Review: Dish truHD+ | TechTree.com
Review: Dish truHD+
A hard-drive-less Digital Video Recorder.
Hard-drive-less recording; Allows use of USB drives; 5.1 channel audio support.
Expensive subscription packages; Rs 300 extra to enable recording feature; Cheaply built; Dated UI; No LAN connectivity.
Price: Rs 2700
Now that everybody and their uncle in the satellite TV space has moved to the HD bandwagon, dishtv has finally upgraded its set-top box (STB) to the widescreen 1080i format. Priced at Rs 2700, the Dish truHD+ is marginally cheaper than competing HD boxes from the likes of airtel and Tata Sky.
However, with Rs 375 as the base price for the starter subscription pack, it's substantially more expensive than the competition in the long run. The inability to pick and choose channels like Tata Sky is also a problem for those wanting to settle for a base subscription pack and add the channels that they watch regularly. Now that we have got the money worked out, let's take a gander at the hardware.
Front and rear views.
No Hard Drive? No Worry!
The Dish truHD+ box is surprisingly small and light for something that offers recording feature. If you haven't noticed, it's also substantially cheaper than the rival DVR (Digital Video Recorder) offerings. That's because, unlike the competition, the truHD doesn't include a hard drive. Recording is achieved via a USB port at the rear, which can accommodate drives ranging from 1 GB to even those beyond 1 TB.
Although, dishtv claims that the recording feature comes at no extra cost, you still have to pay Rs 300 to trade in your plain-vanilla non-recording remote with one that has extra recording controls. That's extra cost, any way you look at it. Unfortunately, getting the recording feature activated turned out to be quite a cumbersome task. Even after many requests and inordinate delays, I couldn't get the DVR component activated from dishtv's end. This may be a one-off case, but it raises serious questions about this add-on feature.
The Set-Top Box
The front fascia of the STB is spartan with just a single power button and another pair of buttons for changing channels. A decidedly cheap looking 8-segment display takes care of the volume and channel status in the centre. The device is powered by an external power 12v adapter, which jacks into the rear. A\V connectivity options include HDMI, component, composite, and an optical out to route bitstream 5.1 audio to your A\V receiver for proper multichannel output. Don't expect any internet-enabled features, thanks to it's lack of a LAN port. While the plain-vanilla remote control is fairly easy to operate, the upgraded DVR capable remote is ill-designed and too cluttered for comfort.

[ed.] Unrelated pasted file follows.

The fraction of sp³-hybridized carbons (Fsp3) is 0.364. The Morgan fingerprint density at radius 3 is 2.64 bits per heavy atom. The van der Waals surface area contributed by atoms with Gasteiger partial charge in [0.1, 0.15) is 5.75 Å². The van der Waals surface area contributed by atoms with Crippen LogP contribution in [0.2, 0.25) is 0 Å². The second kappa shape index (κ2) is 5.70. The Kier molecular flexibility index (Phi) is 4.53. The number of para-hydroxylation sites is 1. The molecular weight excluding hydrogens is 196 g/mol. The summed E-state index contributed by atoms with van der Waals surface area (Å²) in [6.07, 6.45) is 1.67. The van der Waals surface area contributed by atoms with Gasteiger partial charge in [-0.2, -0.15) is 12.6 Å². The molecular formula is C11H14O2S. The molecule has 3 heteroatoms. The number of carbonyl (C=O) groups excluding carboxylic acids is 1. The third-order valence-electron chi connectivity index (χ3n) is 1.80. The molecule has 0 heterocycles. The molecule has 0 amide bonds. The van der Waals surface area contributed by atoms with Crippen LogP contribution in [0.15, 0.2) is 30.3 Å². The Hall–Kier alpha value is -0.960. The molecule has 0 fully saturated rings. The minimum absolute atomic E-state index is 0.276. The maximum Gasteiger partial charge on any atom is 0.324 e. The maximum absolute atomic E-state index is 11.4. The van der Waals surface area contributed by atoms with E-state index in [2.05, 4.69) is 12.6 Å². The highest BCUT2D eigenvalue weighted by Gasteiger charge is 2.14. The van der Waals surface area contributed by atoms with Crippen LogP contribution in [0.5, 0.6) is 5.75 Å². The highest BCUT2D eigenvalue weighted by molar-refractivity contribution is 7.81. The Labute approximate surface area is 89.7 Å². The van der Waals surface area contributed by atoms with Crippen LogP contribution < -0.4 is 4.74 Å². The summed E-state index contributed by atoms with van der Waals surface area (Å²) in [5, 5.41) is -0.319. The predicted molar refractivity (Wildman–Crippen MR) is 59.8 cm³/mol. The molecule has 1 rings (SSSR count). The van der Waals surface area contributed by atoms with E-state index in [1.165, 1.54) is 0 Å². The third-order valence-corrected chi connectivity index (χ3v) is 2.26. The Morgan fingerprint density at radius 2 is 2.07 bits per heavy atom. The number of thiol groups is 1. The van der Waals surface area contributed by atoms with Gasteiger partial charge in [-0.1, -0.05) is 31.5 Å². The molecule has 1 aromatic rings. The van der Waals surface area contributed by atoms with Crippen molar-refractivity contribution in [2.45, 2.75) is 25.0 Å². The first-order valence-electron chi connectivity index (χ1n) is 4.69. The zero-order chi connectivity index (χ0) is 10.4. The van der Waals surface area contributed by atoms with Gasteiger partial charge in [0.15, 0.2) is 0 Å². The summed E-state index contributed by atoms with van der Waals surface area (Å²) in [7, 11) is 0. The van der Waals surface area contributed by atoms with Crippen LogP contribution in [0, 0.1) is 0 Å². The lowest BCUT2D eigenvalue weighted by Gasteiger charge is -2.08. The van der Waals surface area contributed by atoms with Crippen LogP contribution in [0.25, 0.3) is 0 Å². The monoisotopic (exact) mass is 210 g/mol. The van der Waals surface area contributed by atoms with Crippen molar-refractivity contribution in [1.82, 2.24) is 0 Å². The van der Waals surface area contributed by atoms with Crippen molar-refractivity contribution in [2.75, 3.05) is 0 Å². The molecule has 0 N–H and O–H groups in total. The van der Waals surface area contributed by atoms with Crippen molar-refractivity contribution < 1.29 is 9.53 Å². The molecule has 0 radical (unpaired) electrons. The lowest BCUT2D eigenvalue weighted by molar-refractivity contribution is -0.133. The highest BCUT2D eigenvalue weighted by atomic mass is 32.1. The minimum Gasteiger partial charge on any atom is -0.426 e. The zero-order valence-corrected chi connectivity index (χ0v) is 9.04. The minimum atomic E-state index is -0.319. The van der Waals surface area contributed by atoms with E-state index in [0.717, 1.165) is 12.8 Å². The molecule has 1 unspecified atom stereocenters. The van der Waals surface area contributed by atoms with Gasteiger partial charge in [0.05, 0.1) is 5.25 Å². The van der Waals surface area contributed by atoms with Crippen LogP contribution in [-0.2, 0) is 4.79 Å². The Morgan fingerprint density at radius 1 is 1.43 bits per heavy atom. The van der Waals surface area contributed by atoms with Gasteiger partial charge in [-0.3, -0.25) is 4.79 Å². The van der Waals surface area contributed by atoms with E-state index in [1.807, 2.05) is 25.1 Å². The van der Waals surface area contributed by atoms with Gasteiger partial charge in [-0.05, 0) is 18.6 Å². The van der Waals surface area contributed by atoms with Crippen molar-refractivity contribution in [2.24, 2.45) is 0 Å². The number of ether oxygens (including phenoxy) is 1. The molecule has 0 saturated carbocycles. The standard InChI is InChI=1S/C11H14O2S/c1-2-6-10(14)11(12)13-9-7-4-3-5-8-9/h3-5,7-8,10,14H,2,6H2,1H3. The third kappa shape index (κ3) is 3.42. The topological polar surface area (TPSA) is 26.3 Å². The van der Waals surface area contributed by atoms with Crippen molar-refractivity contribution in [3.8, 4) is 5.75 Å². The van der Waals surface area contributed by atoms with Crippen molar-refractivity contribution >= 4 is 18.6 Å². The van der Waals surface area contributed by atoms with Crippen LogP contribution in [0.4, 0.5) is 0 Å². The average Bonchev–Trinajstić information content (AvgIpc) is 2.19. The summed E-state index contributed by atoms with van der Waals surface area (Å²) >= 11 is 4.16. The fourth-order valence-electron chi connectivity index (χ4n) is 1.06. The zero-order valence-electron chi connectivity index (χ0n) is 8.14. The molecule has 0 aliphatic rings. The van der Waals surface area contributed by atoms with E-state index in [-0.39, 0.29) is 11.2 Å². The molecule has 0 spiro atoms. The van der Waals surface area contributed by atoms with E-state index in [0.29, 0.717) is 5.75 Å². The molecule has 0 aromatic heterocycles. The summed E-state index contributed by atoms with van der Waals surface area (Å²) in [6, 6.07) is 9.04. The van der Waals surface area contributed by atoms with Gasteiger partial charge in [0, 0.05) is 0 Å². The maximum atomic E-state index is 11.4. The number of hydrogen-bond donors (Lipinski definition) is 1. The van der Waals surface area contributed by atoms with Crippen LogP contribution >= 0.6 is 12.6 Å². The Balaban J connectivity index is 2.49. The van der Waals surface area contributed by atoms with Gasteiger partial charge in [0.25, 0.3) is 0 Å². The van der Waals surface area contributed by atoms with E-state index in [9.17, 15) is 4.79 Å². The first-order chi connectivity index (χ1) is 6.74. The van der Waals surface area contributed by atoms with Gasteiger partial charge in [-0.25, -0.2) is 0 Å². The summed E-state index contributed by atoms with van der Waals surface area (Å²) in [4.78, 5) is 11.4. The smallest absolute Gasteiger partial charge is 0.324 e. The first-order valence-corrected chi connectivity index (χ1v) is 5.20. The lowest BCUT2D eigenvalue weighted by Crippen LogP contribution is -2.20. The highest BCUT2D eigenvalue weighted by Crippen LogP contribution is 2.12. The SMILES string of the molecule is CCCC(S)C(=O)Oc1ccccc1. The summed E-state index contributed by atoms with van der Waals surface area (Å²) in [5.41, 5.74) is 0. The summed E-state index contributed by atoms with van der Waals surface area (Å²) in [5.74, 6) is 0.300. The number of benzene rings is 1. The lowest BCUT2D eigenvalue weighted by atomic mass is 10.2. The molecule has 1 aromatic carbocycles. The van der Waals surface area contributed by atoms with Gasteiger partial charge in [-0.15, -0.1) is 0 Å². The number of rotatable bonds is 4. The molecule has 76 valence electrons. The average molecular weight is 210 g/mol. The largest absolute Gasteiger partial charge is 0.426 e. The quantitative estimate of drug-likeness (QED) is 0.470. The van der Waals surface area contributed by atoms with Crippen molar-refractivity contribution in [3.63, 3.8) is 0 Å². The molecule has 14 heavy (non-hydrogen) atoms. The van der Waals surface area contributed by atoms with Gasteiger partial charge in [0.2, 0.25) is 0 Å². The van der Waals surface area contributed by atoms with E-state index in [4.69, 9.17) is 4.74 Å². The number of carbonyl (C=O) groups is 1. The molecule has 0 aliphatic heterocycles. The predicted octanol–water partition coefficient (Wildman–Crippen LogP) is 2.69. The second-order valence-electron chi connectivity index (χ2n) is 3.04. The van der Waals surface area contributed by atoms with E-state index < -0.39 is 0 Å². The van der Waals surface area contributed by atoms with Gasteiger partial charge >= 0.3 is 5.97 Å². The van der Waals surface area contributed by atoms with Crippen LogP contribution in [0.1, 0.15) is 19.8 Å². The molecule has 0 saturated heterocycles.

With a cold startup time of 35 seconds, it's quite annoying if you prefer to save power by shutting off your gadgets, like I do. The STB is fully operational within 15 seconds from standby though. The UI isn't fast, but the response time is on par with the competition. The delay between switching channels, although, is noticeably longer than the Tata Sky or airtel offerings. The UI looks dated, and isn't very appealing unlike airtel's transparent menus or Tata Sky's polished and well designed offering. However, in terms of functionality, it does its job just as well with proper channel categorisation, programming info, and all the feature that you find in competing STBs.
Picture quality wise, the Dish truHD+ can be placed between Airtel digital TV [HD] recorder and Tata Sky. The bit-rate seems to be better than airtel, as it's evident in better handling of fine colour gradients and reduced motion-induced blockiness. However, all HD channels show inordinately high edge correction, which is a bit annoying. With Tata Sky it still looks marginally better though. The availability of HD channels is on par with the competition.
With the Dish truHD+, dishtv makes a smart move by eschewing expensive hard drives for USB recording, for Rs 300 extra. This not only makes it substantially cheaper than the competition, but also more flexible in terms of storage space limitations. The only problem is that my personal experience regarding the activation of the DVR feature was quite dismal, but yours may vary.
Unfortunately, the savings are offset by the rather high entry fee of Rs 375 for the basic channel package. With decent picture quality and 5.1 channel audio support, this doesn't look too bad when you consider it as a cheaper DVR alternative.
Design & Build Quality: 2/5
Value For Money: 4/5
Overall Rating: 3/5
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